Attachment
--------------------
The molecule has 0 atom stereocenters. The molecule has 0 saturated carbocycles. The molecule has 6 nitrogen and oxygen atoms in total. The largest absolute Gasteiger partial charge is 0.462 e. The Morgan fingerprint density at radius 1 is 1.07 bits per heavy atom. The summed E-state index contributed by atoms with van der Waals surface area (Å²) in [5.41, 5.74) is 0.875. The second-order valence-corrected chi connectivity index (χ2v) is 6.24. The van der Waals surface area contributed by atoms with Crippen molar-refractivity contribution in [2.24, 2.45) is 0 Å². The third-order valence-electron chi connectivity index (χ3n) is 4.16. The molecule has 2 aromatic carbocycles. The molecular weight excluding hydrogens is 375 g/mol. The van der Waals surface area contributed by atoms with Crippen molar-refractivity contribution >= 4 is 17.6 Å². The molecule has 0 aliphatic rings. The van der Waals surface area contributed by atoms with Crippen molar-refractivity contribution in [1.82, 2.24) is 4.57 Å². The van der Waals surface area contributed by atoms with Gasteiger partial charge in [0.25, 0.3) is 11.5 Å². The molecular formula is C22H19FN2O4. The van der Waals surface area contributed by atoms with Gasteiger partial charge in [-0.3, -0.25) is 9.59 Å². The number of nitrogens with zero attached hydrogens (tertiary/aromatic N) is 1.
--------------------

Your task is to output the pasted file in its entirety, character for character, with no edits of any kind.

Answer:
The molecule has 0 atom stereocenters. The molecule has 0 saturated carbocycles. The molecule has 6 nitrogen and oxygen atoms in total. The largest absolute Gasteiger partial charge is 0.462 e. The Morgan fingerprint density at radius 1 is 1.07 bits per heavy atom. The summed E-state index contributed by atoms with van der Waals surface area (Å²) in [5.41, 5.74) is 0.875. The second-order valence-corrected chi connectivity index (χ2v) is 6.24. The van der Waals surface area contributed by atoms with Crippen molar-refractivity contribution in [2.24, 2.45) is 0 Å². The third-order valence-electron chi connectivity index (χ3n) is 4.16. The molecule has 2 aromatic carbocycles. The molecular weight excluding hydrogens is 375 g/mol. The van der Waals surface area contributed by atoms with Crippen molar-refractivity contribution >= 4 is 17.6 Å². The molecule has 0 aliphatic rings. The van der Waals surface area contributed by atoms with Crippen molar-refractivity contribution in [1.82, 2.24) is 4.57 Å². The van der Waals surface area contributed by atoms with Gasteiger partial charge in [0.25, 0.3) is 11.5 Å². The molecular formula is C22H19FN2O4. The van der Waals surface area contributed by atoms with Gasteiger partial charge in [-0.3, -0.25) is 9.59 Å². The number of nitrogens with zero attached hydrogens (tertiary/aromatic N) is 1.